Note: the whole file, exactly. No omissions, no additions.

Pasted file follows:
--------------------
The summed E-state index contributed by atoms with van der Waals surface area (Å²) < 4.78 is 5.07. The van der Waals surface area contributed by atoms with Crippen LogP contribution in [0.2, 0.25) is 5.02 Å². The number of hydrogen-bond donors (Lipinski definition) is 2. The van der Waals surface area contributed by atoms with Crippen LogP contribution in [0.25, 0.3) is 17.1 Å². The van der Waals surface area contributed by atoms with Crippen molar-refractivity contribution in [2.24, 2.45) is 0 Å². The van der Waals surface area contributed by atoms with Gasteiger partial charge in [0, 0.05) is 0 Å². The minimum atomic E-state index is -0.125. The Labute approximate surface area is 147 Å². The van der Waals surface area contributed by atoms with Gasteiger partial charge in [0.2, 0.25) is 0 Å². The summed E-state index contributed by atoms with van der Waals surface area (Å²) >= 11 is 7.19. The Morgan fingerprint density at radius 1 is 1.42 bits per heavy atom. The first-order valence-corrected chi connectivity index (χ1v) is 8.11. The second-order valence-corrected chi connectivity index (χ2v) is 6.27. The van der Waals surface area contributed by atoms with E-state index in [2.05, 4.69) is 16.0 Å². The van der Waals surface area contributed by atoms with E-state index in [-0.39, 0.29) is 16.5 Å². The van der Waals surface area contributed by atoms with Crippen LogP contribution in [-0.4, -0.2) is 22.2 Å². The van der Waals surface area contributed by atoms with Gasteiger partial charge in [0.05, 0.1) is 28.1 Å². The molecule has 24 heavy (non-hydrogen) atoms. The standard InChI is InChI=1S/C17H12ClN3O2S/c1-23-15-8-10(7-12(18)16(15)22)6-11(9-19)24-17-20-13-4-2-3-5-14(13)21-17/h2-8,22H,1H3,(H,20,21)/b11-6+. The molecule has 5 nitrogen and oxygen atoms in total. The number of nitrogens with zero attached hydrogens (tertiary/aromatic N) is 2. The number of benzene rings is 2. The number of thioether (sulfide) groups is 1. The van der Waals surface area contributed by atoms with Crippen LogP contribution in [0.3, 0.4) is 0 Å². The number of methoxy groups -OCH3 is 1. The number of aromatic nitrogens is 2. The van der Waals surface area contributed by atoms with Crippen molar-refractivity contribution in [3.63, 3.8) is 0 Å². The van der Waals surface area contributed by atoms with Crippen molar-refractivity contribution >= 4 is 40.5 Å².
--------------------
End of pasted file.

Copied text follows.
The summed E-state index contributed by atoms with van der Waals surface area (Å²) < 4.78 is 5.07. The van der Waals surface area contributed by atoms with Crippen LogP contribution in [0.2, 0.25) is 5.02 Å². The number of hydrogen-bond donors (Lipinski definition) is 2. The van der Waals surface area contributed by atoms with Crippen LogP contribution in [0.25, 0.3) is 17.1 Å². The van der Waals surface area contributed by atoms with Crippen molar-refractivity contribution in [2.24, 2.45) is 0 Å². The van der Waals surface area contributed by atoms with Gasteiger partial charge in [0, 0.05) is 0 Å². The minimum atomic E-state index is -0.125. The Labute approximate surface area is 147 Å². The van der Waals surface area contributed by atoms with Gasteiger partial charge in [0.2, 0.25) is 0 Å². The summed E-state index contributed by atoms with van der Waals surface area (Å²) >= 11 is 7.19. The Morgan fingerprint density at radius 1 is 1.42 bits per heavy atom. The first-order valence-corrected chi connectivity index (χ1v) is 8.11. The second-order valence-corrected chi connectivity index (χ2v) is 6.27. The van der Waals surface area contributed by atoms with E-state index in [2.05, 4.69) is 16.0 Å². The van der Waals surface area contributed by atoms with E-state index in [-0.39, 0.29) is 16.5 Å². The van der Waals surface area contributed by atoms with Crippen LogP contribution in [-0.4, -0.2) is 22.2 Å². The van der Waals surface area contributed by atoms with Gasteiger partial charge in [0.05, 0.1) is 28.1 Å². The molecule has 24 heavy (non-hydrogen) atoms. The standard InChI is InChI=1S/C17H12ClN3O2S/c1-23-15-8-10(7-12(18)16(15)22)6-11(9-19)24-17-20-13-4-2-3-5-14(13)21-17/h2-8,22H,1H3,(H,20,21)/b11-6+. The molecule has 5 nitrogen and oxygen atoms in total. The number of nitrogens with zero attached hydrogens (tertiary/aromatic N) is 2. The number of benzene rings is 2. The number of thioether (sulfide) groups is 1. The van der Waals surface area contributed by atoms with Crippen LogP contribution in [0.3, 0.4) is 0 Å². The number of methoxy groups -OCH3 is 1. The number of aromatic nitrogens is 2. The van der Waals surface area contributed by atoms with Crippen molar-refractivity contribution in [3.63, 3.8) is 0 Å². The van der Waals surface area contributed by atoms with Crippen molar-refractivity contribution >= 4 is 40.5 Å².